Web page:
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CPU Cooler Roundup – 22 Models Tackle Our QX6850
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by William Kelley on June 24, 2008 in Air-Cooling

What better way is there to find out which CPU coolers excel than to throw them at our ultra-hot Intel QX6850? We took 22 different models and did just that. Some surprised us, some didn’t. What we were left with were five different models that deserved our Editor’s Choice award.

OCZ, Noctua, Arctic Cooling


OCZ Vanquisher

OCZ’s budget entry in the cooler world is the Vanquisher. It uses a simple design and an 80mm fan to get the job done. As it uses the Intel push-pin design for mounting, it is simple to install as well. It is compact and moderately priced but don’t let that fool you. It packs quite the punch and the only real drawback was the noisy fan. They can be found for around $30.

Installation: 9 out of 10
Cooling-ability: 8 out of 10
Performance-Per-Dollar: 9 out of 10

OCZ Vendetta

The next cooler from OCZ uses a different approach to cooling. The heatpipes are directly applied to the processor instead of a copper pad in between like most others. Using a 92mm fan, it does quite well but again suffers from higher noise levels. The Intel push-pin mounting is used, again resulting in a simple installation. The fan-attaching mechanism was somewhat difficult to master, though. These can be found for around $40.

Installation: 9 out of 10
Cooling-ability: 8 out of 10
Performance-Per-Dollar: 8 out of 10

OCZ Vendetta 2

The redesigned Vendetta 2 took the original a step further. Utilizing the same mounting methods and direct die contact, they also upped the fan size as well to a quieter 120mm unit. Now with the quieter fan, they have given us a good and quiet midrange cooler. It is larger than the original so be sure you have the space in your case before picking this one up. They can be found for around $50.

Installation: 9 out of 10
Cooling-ability: 8 out of 10
Performance-Per-Dollar: 8 out of 10

OCZ Vindicator

The Vindicator is the first heatsink from OCZ. It too utilizes the push-pin mounting system and a quiet 120mm fan. It did struggle with the heat when the CPU was overclocked. It is quite large and you need to be mindful of space when considering this one.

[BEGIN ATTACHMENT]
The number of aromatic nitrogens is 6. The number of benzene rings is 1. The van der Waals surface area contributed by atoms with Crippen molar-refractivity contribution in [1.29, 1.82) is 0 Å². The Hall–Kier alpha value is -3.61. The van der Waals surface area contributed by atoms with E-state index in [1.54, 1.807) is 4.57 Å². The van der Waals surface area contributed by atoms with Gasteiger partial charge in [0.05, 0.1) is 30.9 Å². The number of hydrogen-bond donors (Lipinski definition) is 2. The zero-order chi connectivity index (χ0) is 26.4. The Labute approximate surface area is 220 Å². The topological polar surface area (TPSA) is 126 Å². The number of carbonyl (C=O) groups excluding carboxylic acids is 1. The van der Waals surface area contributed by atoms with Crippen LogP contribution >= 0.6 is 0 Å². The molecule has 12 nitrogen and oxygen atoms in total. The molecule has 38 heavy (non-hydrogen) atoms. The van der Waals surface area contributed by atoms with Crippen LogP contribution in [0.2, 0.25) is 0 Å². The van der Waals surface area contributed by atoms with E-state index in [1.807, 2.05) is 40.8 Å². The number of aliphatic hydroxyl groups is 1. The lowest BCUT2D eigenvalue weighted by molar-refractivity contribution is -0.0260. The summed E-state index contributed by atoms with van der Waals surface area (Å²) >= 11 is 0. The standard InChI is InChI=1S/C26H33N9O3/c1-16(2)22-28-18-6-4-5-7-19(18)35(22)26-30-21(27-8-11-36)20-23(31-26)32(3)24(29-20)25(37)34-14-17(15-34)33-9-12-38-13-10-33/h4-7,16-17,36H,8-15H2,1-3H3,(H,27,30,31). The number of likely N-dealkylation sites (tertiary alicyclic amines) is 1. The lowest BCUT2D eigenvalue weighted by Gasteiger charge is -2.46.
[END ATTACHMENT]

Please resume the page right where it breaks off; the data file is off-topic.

As this is somewhat of an older cooler, availability is not as good and they are pricey, especially considering the lack of cooling power for Quad-Core CPU’s. I would not, however, hold this against OCZ since it was released before Quad-Cores were mainstream. They can be found for around $55.

Installation: 9 out of 10
Cooling-ability: 6 out of 10
Performance-Per-Dollar: 6 out of 10

Noctua NH-U12P

The Noctua NH-U12P is the first of the large coolers we tested. Equipped with a 120mm silent fan, this cooler is quite large. This model is a slight refresh of the original and comes with a stronger fan as well. The base and heatpipes are also now nickel coated whereas the original was straight copper.

The installation hardware for all socket compatibility is included and is easy to configure. There are also 2 fan speed reducers included for those seeking as close to silence as possible. The larger size may be an issue with smaller cases, so please bear that in mind. They can be found for around $60.

Installation: 8 out of 10
Cooling-ability: 9 out of 10
Performance-Per-Dollar: 9 out of 10

Arctic Cooling Freezer 7 Pro

The Arctic Cooling Freezer 7 Pro was very easy to install thanks to the removable fan and the use of the stock Intel push-pin design. The effective use of moderately sized heatpipes and a shrouded fan really make this cooler extremely effective.

The best part is that this is one of the best bang-for-your-buck coolers out there today. They can be found for roughly $25 and they perform really well. It’s not too tall as well so it should be considered if space it tight. For this cooler to perform as well as it did and how quietly it ran, I would dare say it is the best possible ‘under $40′ cooler available.

Installation: 9 out of 10
Cooling-ability: 8 out of 10
Performance-Per-Dollar: 9 out of 10